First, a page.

This step may seem silly, or unnecessary, but understanding your personality is an important step to finding your voice. The way you are in real life is going to manifest in your writing. For example, my talkative nature tends to crop up in my writing as wordiness. I never use only three words when I can describe something in twenty. So I know I'll never write like Hemingway, who never uses more than like 5 words in a sentence.

3) Read what you’ve already written.

Go through previous stories, essays, etc. that you’ve written. If you’re new to the writing world and are trying to find your voice, go through anything you can get your hands on, journal entries, even old emails. Also, pay attention to how you verbalize information…how you relay a story to a friend.

This step is important because it gives you the opportunity to read how you write when you’re not worried about how it’s going to be perceived by an audience (or an admissions board!). Perhaps you’ll realize that you’re incapable of using words with less than four syllables. Maybe you’ll discover that you tend to address any issue with a healthy dose of sarcasm. Whatever it is, the traits you’ll find are your best tools to building your own authentic voice.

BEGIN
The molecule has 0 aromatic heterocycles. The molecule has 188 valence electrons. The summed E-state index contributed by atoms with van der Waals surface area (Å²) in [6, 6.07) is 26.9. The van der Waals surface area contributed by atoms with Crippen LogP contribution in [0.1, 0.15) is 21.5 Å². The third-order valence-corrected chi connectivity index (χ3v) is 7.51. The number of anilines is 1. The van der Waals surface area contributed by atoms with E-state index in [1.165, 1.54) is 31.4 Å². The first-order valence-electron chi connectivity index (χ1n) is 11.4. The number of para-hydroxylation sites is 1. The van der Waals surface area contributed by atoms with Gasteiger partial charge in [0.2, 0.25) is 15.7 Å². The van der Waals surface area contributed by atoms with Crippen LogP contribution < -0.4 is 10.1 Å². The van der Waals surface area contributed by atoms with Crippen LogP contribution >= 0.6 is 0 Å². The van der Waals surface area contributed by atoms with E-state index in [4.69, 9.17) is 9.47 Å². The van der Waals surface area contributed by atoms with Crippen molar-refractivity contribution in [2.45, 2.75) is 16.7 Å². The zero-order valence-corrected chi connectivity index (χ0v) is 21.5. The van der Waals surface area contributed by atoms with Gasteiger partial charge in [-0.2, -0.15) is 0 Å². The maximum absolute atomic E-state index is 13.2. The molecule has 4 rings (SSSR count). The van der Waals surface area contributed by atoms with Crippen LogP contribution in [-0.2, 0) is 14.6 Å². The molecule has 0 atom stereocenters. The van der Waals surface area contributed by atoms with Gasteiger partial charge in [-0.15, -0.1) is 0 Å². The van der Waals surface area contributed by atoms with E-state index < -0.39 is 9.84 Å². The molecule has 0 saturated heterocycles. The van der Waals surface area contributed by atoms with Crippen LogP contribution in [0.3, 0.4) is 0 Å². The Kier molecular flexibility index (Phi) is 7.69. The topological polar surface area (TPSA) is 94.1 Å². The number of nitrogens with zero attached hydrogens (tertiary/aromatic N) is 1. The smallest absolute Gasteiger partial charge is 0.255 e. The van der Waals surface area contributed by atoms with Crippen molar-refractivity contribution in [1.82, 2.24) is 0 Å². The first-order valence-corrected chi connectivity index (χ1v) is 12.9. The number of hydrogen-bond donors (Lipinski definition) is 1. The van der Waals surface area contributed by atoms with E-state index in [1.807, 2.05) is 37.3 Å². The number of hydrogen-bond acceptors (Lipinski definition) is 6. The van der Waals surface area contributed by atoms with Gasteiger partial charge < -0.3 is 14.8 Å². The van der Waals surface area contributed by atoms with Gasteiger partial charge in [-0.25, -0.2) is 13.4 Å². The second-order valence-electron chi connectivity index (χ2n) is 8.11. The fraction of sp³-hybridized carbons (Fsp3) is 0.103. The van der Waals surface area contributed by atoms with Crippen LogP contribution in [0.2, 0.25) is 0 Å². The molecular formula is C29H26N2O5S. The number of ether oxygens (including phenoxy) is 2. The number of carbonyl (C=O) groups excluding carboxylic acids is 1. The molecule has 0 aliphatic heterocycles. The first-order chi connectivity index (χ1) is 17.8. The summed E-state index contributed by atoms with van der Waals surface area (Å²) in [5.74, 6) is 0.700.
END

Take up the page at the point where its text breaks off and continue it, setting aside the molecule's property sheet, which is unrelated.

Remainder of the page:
4) Write.

Always the most important part of being a writer!

To quote the cliché, “Practice makes perfect.” And practicing writing makes for a polished voice as well. So, write, write, write. And when you’re sick of writing, do it some more!

There's my advice (for what it's worth) on finding your voice. And I have to say, I never did apply to that school. Instead, I worked on fiction that I loved, that was me. And while I may not have an MFA, I have to say, I'm not disappointed at how everything ended up!

So what about you? Any struggles finding your voice? Any tips on getting there?

Sunday, September 18, 2011

Quote for the day

“Writing a novel is like driving a car at night.

You can only see as far as your headlights,

but you can make the whole trip that way.”

E.L. Doctorow

Saturday, September 17, 2011

Marcus' book is up on Amazon


For those who have been waiting for Marcus' story, I have good news!

The book is up for pre-order on Amazon now. (That always makes it seem "official" to me!)

So, if you've a mind to, check out the link below...

Happy day!

Friday, September 16, 2011

What's on my playlist?

Like it does for pretty much every writer, music helps me get "in the zone." While I'm sure no one is ravenously curious as to what I listen to...I think I'm going to start posting different "playlist" songs from whatever project I'm working on at the moment.

So today's song combines the nostalgia of the 90's, the dying breed of boy bands, and some super creepy dancing at the end of the video [which doesn't usually affect me as I just listen to it on iTunes].

And please, don't judge me too harshly =)...

Sunday, September 11, 2011

My September 11th thoughts...ten years later

Flags at half-mast today at the University where I work.